St. Petersburg Times
Special report
Video report
  • For their own good
    Fifty years ago, they were screwed-up kids sent to the Florida School for Boys to be straightened out. But now they are screwed-up men, scarred by the whippings they endured. Read the story and see a video and portrait gallery.
  • More video reports
Multimedia report
Print Email this storyEmail story Comment Email editor
Fill out this form to email this article to a friend
Your name Your email
Friend's name Friend's email
Your message
 

Garbage pickup a messy situation

Some customers aren't paying their bills, a private trash hauler says. So it wants the county to approve a rate increase to make up for it.

By WILL VAN SANT
Published June 29, 2005


BROOKSVILLE - Waste Management, the private garbage hauler for more than 40,000 Hernando County customers, is tired of folks not paying their bills and wants a rate increase to cover lost income.

And if the County Commission fails to approve the increase, the company wants to bill customers through the tax rolls, or even place liens against their property.

That's the essence of a letter the garbage company's district manager, Brian Isaacsen, sent to County Administrator Gary Adams on June 23. The letter says that in Spring Hill's mandatory collections areas, Waste Management is serving customers who do not pay their monthly bill.

Facing the same problem in 2003, the company sent a letter to thousands of deadbeat customers it had identified in Spring Hill and demanded back pay. The letter caused outrage and calls from residents for the county to end its contract with Waste Management.

It might be that the company decided this time to solve the problem by reaching out to the county rather than to customers. A Waste Management employee, however, told a reporter Tuesday that Isaacsen was out of town until Monday and that only he could answer questions.

The company plans an across-the-board rate increase of 2.87 percent, an amount calculated from the Consumer Price Index, to cover higher fuel and labor costs. Frank McDowell III, the county's code enforcement director who is also interim head of solid waste management, said the company may raise rates based on the index without county approval.

But for the increases sought to deal with delinquent payments, McDowell said, the county's blessing will be needed.

According to McDowell and Waste Management's letter, the company wants to raise the monthly rate in the mandatory Spring Hill collection area - ZIP codes 34606, 34608 and 34609 - from $8.68 a month to $9.45.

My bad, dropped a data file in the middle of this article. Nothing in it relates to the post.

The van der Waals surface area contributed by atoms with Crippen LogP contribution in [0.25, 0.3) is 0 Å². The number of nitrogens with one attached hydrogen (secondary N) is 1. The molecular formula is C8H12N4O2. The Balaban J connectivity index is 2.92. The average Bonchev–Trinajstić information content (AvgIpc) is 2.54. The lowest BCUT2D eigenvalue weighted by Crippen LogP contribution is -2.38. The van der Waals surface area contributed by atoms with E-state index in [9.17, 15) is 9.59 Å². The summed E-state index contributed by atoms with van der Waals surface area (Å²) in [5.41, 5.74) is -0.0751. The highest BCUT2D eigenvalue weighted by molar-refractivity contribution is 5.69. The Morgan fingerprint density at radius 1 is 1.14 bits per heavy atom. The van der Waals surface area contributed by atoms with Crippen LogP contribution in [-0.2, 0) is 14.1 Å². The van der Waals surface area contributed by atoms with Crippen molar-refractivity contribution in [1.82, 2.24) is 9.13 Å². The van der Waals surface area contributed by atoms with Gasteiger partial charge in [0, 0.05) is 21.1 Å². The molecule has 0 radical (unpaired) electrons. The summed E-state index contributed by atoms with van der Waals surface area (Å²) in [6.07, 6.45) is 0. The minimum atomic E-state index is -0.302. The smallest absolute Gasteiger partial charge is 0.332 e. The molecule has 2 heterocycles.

In the nonmandatory Brookridge and High Point areas, the increase would be from $4.45 to $5.22.

In the nonmandatory Masaryktown and Hernando Beach areas, the increase would be from $6.58 to $7.35 a month.

None of those proposed increases include the index adjustment.

In its letter, the company asks that if the County Commission does not approve the new rates, customers in the mandatory collection area be charged on their tax bills. Barring such a move, the letter states, the company would place liens on the homes of delinquent customers.

McDowell said he is unsure when or how Waste Management's request will come before the County Commission. That's likely a decision in the hands of the county administrator, who is on vacation.

Regardless, stiff opposition can be expected from at least one board member when the matter is heard.

Commissioner Nancy Robinson, whose district includes Hernando Beach and parts of Spring Hill, said she welcomes discussion with the company on how to collect payments from delinquent customers.

But higher rates, especially in nonmandatory collection areas, she would fight, she said.

"Raising the price because there are some they can't collect from is unacceptable," Robinson said. "That is not an option."

--Will Van Sant can be reached at 352 754-6127 or vansant@sptimes.com

[Last modified June 29, 2005, 01:18:19]


Share your thoughts on this story

[an error occurred while processing this directive]
Subscribe to the Times
Click here for daily delivery
of the St. Petersburg Times.

Email Newsletters

ADVERTISEMENT